Elementary-Aged Melting Pot: Reflections on ESL Teachings A Western North Carolina Case Study

Hannah Sasser


The United States is known as the melting pot of the world because of the unique culture created from the many immigrants that remained here over time, framing the America of today. As new immigrants move to the U.S., there is a growing need for English as a Second Language (ESL) programs; especially with 381 different languages spoken throughout the country, the need is becoming apparent to educators and employers alike.[i] There are many ways in which an ESL program can be set up, but it is necessary that the school has general knowledge of a child’s background and the resources necessary to help them succeed. It has proven difficult to meet the necessities of the ESL students and requirements under the No Child Left Behind act because ESL students tend to struggle more so than their English-speaking peers and there are not enough resources to distribute to this population. In Buncombe County, North Carolina, an elementary school walks through how their ESL program is set up and what they have done to alleviate the challenges ESL students face in a way that keeps them moving successfully through their educational career. The methods used at this school, Emma Elementary, help to combat the main issues ESL students have when it comes to moving throughout the public school system in America.  The importance of ESL courses in the public school system are outlined throughout the paper, with more precise emphasis in the localized case study of Emma Elementary.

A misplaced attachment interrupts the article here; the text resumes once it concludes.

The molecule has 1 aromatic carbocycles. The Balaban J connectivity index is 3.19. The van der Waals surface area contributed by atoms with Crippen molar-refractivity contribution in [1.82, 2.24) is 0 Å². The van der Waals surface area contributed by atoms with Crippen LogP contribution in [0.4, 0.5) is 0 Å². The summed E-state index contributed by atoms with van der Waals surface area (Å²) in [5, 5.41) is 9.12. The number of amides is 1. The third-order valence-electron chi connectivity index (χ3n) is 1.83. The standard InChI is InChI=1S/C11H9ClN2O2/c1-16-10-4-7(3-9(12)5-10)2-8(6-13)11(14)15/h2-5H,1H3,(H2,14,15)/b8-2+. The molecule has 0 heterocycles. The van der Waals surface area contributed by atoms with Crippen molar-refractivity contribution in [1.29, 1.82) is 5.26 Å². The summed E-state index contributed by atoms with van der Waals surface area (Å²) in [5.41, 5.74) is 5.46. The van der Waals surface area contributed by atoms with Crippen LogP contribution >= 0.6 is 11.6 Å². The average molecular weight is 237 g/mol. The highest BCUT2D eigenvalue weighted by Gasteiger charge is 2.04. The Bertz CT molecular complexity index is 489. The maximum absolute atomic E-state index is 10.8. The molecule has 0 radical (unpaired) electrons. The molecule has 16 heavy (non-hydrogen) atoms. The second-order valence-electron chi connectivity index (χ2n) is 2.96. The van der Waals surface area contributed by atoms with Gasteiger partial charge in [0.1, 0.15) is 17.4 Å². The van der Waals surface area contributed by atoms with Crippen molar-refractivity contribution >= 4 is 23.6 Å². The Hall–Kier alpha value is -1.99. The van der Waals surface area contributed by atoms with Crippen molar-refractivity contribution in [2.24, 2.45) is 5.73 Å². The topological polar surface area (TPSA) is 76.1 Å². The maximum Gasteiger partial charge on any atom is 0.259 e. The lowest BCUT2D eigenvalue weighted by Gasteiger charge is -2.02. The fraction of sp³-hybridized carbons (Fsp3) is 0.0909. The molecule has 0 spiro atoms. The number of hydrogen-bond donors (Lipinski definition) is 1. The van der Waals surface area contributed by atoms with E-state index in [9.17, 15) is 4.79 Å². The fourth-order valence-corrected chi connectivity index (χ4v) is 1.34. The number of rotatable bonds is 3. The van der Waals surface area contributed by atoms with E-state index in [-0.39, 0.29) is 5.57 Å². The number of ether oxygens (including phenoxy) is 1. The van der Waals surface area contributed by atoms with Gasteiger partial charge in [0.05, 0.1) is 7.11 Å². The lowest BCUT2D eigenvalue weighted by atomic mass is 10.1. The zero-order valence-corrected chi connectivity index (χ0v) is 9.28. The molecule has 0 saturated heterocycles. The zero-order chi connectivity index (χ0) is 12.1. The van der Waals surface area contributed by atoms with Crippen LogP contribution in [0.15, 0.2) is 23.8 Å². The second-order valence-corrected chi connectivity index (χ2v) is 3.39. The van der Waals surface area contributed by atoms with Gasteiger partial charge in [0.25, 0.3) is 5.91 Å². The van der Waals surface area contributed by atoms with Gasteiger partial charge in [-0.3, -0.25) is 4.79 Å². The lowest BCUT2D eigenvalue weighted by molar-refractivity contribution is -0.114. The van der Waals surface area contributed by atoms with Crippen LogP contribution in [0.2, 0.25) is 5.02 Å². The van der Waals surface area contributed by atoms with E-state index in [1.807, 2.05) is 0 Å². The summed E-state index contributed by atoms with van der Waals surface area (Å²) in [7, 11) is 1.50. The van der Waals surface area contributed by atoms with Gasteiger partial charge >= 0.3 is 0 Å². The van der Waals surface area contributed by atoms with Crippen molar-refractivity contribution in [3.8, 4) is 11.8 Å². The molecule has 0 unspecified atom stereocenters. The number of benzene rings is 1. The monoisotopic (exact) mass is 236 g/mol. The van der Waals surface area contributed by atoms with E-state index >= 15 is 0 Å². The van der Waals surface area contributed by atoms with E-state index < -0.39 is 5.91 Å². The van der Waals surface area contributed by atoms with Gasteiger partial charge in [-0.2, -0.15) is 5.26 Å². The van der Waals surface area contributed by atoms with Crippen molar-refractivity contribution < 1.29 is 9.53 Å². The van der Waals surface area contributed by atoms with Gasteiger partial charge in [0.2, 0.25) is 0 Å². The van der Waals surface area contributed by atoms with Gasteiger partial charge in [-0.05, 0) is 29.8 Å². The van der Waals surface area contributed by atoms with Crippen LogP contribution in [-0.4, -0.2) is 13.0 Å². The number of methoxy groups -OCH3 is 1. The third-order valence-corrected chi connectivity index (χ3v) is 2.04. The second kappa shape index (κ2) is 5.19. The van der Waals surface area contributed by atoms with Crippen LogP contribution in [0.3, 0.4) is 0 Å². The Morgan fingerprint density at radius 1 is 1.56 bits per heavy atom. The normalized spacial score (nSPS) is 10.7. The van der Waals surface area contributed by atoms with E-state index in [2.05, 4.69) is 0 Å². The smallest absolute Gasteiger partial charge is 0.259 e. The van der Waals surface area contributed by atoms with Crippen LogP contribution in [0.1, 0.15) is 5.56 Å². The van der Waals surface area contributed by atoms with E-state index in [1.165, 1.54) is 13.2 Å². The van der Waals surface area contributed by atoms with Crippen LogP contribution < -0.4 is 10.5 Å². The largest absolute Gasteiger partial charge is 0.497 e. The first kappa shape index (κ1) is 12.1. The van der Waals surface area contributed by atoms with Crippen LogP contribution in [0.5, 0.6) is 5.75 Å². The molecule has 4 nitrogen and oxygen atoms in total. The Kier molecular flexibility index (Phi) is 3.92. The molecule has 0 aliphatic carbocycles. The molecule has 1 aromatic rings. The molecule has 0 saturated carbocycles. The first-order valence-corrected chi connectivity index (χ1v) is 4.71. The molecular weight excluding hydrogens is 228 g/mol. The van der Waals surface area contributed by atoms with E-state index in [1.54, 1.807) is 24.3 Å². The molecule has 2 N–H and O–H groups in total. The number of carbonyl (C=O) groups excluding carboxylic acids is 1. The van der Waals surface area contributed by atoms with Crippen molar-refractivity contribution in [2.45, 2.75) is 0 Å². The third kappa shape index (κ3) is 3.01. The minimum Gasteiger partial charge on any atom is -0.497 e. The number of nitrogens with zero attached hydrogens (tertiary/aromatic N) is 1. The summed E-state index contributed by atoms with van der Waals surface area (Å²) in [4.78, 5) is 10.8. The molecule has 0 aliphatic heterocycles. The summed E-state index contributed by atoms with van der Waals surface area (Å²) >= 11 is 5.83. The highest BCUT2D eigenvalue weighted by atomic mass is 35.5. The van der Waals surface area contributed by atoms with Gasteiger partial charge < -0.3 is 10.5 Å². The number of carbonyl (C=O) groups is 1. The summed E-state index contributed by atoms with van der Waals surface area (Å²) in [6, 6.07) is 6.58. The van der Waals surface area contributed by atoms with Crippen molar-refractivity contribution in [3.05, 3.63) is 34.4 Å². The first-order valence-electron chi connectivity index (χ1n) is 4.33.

[i] Camille Ryan, "Language Use in the United States: 2011," American Community Survey Reports 22 (2011): 2, Census,. U.S. Department of Commerce, 2011, Web, 10 Nov. 2015.


English as a Second Language, Education, North Carolina

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